Theorem, *d* must belong to one of at most 2*T* residue classes mod
*G*. We compute the representatives of these residue classes which are
less than *G* and try them one by one as possible non-trivial divisors of
*N*. If there are none, we can conclude that *d* > *G*.

If *G*^{2} > *N*, *N* is prime.

Otherwise, let *F* be the greater of *F*_{1} and *F*_{2}. Let
*H* = *G* *F*^{2}. In addition to
*G*^{3} > *N*, the final condition we require is that *m**H*
> *N*, where *m* is not too large. (*m* < 1000000000,
say.) For then we can complete a primality proof by means of one of the
following theorems.

**Theorem 1**. Suppose *N* is composite, suppose *N* − 1 =
*F**R*, where *F* is even, *R* is odd, *R* > 1
and gcd(*F*, *R*) = 1. Suppose also that for each prime factor *f*
of *F*, there is an integer *b*, 1 < *b* < *N*−1,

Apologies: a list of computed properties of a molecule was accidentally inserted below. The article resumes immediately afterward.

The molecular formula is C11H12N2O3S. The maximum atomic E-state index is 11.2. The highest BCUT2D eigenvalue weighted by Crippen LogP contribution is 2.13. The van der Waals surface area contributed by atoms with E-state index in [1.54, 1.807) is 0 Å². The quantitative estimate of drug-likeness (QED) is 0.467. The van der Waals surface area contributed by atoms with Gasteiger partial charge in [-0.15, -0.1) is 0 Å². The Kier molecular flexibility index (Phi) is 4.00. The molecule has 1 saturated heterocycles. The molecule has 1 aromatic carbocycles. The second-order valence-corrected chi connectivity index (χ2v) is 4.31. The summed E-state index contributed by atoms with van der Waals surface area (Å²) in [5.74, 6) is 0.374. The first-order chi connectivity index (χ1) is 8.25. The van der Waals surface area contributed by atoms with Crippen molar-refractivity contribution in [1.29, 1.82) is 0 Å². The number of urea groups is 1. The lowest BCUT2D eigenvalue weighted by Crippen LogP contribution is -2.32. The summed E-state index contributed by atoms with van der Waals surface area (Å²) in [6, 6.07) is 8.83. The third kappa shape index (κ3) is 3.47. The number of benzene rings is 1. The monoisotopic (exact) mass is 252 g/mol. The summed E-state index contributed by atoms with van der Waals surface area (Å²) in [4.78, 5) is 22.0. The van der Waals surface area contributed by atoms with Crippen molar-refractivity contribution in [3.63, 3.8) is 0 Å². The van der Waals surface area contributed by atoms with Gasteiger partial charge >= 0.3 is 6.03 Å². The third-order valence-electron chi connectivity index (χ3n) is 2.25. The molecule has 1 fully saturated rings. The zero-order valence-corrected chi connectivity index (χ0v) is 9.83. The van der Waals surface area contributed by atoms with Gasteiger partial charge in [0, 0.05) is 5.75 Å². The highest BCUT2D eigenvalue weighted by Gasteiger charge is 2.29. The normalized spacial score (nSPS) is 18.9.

such that *b*^{N − 1} ≡ 1 (mod *N*) and
gcd(*b*^{(N − 1)/f} − 1, *N*) = 1. If every prime factor of *N* is
greater than *G*, then *N* is the product of two primes, *c**F*
+ 1 and *d**F* + 1. Furthermore, if

*N* < *G* (2*aF*^{2} − *G* + *r**F* + 2)

for some *a* > 0, where *r* and *s* are defined by
*R* = 2*F**s* + *r*, 0 < *r* < 2*F*,
then 2(*s* − *a*) < *c**d* ≤ 2*s*.

**Theorem 2**. Suppose *N* is composite, suppose *N* + 1 =
*F**R*, where *F* is even, *R* is odd, *R* > 1
and gcd(*F*, *R*) = 1. Suppose there exists an integer *D* for
which (*D*/*N*) = −1 and also for each prime factor *f* of
*F* a Lucas sequence {*U _{}*

*N* < *G* (2*aF*^{2} + *G* − |*r**F* −
2|)

for some *a* > 0, where *r* and *s* are defined by
*R* = 2*F**s* + *r*, |*r*| <
*F*, then 2(*s* − *a*) < *c**d* ≤ 2(*s*
+ *a*).

**References**

[BLS1975] J. Brillhart, D.H. Lehmer and J.L. Selfridge, 'New Primality
Criteria and Factorizations of 2^{m} ± 1', *Mathematics of
Computation*, **29** (1975), 620-647.

[CL1987] H. Cohen & A. K. Lenstra, 'Implementation of a new primality
test', *Math. Comp.*, 48 (1987), 103-121.

[C1995] Henri Cohen, *A Course in Computational Algebraic Number Theory*,
Springer-Verlag, Berlin, 1995.